My recent visit to a dermatologist left me a little less than satisfied. Previously, miscommunication mistake between the dermatologist, the nurse, and myself or an outright mistake on the part of the nurse left me in the position of being accused of missing an appointment that was scheduled for the wrong date. When I explained as much to the dermatologist last week, he did not seem convinced but did not press further, shrugging his shoulders and saying “These things happen,” possibly suggesting that he still thought I was most likely at fault.
Today, I had stitches removed from where two epidermal inclusion cysts had been removed, one on my chest and the other in front of my right ear. Afterwards, the dermatologist sent in two nurses to apply “glue,” an adhesive dressing to seal the remaining small wounds from the stitch removal. As the appointment with the dermatologist was concluding, the dermatologist surprised me by apologizing: he said that he was sorry for the confusion (regarding scheduling) we discussed the previous week.
I don’t know what inspired him to say this, as I had not been showing any visible signs of hostility or holding a grudge (as far as I could tell). Perhaps he discovered further evidence that the ball had indeed been dropped on his team’s side, or perhaps he felt didn’t feel right about the previous exchange. Nonetheless, I greatly appreciated the gesture, though ironically, I replied with, “These things happen,” after having the moral high ground passed back to me.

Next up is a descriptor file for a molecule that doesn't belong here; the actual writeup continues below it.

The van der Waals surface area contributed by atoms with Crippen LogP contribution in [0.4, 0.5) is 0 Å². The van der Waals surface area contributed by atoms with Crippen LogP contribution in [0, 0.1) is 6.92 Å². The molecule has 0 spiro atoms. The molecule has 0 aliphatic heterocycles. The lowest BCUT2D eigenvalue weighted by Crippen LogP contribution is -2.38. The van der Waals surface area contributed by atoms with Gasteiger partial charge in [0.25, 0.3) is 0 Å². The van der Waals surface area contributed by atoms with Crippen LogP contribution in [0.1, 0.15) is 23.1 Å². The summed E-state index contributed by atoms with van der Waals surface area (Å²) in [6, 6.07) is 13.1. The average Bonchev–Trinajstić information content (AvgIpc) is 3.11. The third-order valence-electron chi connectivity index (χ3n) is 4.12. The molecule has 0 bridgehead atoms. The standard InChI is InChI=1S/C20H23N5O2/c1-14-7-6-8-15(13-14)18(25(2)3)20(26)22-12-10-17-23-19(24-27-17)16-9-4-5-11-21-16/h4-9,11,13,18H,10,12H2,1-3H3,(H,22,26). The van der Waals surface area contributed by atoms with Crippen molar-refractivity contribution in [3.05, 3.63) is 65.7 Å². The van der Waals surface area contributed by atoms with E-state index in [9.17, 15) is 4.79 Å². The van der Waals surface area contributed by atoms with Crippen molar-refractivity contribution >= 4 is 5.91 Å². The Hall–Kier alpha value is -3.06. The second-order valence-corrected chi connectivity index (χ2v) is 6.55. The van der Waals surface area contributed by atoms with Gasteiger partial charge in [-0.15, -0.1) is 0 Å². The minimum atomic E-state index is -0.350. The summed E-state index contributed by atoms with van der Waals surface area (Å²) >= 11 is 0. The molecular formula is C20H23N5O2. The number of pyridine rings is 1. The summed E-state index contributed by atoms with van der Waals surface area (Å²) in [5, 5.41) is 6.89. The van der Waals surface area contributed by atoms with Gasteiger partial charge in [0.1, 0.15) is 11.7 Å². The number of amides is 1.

After this experience, I feel more attuned to some of the emotional vulnerability that patients can feel as well as the uncomfortable relationship between patients, doctors, and blame. I sincerely hope that the majority of doctors who might initially have developed a tendency to cast blame unto patients take the time to reconsider and apologize. Similarly, I hope that patients in such situations are willing to speak up against unjust claims as well as work to make a patient-physician relationship better: it’s a two-person effort. It deeply bothers me when I hear of patients who verbally and psychologically abuse their physicians.
A patient I saw recently seemed eager to tie his medical condition to his own actions (the repeated use of an ointment), even though the attending physician suspected that his action was not necessarily an important contributor to his illness. It made me happy to see that the doctor was even-handed in her assessment of the situation, and similarly, that my classmates and I did not reinforce the patient’s self-blame. Again, first do no harm.